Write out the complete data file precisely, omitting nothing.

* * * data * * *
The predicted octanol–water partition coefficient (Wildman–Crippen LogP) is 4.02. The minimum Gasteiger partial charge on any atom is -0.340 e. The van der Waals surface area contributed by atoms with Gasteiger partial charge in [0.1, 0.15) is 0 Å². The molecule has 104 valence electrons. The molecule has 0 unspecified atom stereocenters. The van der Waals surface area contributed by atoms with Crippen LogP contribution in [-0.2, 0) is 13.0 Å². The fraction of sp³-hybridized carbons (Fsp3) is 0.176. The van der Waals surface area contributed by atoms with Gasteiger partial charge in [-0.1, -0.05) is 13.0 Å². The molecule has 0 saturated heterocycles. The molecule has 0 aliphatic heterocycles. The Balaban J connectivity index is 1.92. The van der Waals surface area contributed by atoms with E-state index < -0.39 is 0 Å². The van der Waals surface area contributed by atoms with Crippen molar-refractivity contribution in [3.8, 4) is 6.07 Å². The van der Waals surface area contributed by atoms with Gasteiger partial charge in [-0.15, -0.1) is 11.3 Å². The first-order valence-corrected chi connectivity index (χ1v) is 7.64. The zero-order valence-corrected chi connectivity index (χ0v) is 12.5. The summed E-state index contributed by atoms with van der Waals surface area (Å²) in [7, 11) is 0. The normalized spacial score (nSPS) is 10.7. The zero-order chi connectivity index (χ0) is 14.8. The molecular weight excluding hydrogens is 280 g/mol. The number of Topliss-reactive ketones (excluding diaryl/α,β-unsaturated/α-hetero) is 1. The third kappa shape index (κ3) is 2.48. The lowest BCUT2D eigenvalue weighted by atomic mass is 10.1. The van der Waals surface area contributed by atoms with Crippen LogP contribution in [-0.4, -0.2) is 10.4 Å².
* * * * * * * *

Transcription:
The predicted octanol–water partition coefficient (Wildman–Crippen LogP) is 4.02. The minimum Gasteiger partial charge on any atom is -0.340 e. The van der Waals surface area contributed by atoms with Gasteiger partial charge in [0.1, 0.15) is 0 Å². The molecule has 104 valence electrons. The molecule has 0 unspecified atom stereocenters. The van der Waals surface area contributed by atoms with Crippen LogP contribution in [-0.2, 0) is 13.0 Å². The fraction of sp³-hybridized carbons (Fsp3) is 0.176. The van der Waals surface area contributed by atoms with Gasteiger partial charge in [-0.1, -0.05) is 13.0 Å². The molecule has 0 saturated heterocycles. The molecule has 0 aliphatic heterocycles. The Balaban J connectivity index is 1.92. The van der Waals surface area contributed by atoms with E-state index < -0.39 is 0 Å². The van der Waals surface area contributed by atoms with Crippen molar-refractivity contribution in [3.8, 4) is 6.07 Å². The van der Waals surface area contributed by atoms with Gasteiger partial charge in [-0.15, -0.1) is 11.3 Å². The first-order valence-corrected chi connectivity index (χ1v) is 7.64. The zero-order valence-corrected chi connectivity index (χ0v) is 12.5. The summed E-state index contributed by atoms with van der Waals surface area (Å²) in [7, 11) is 0. The normalized spacial score (nSPS) is 10.7. The zero-order chi connectivity index (χ0) is 14.8. The molecular weight excluding hydrogens is 280 g/mol. The number of Topliss-reactive ketones (excluding diaryl/α,β-unsaturated/α-hetero) is 1. The third kappa shape index (κ3) is 2.48. The lowest BCUT2D eigenvalue weighted by atomic mass is 10.1. The van der Waals surface area contributed by atoms with Crippen LogP contribution in [-0.4, -0.2) is 10.4 Å².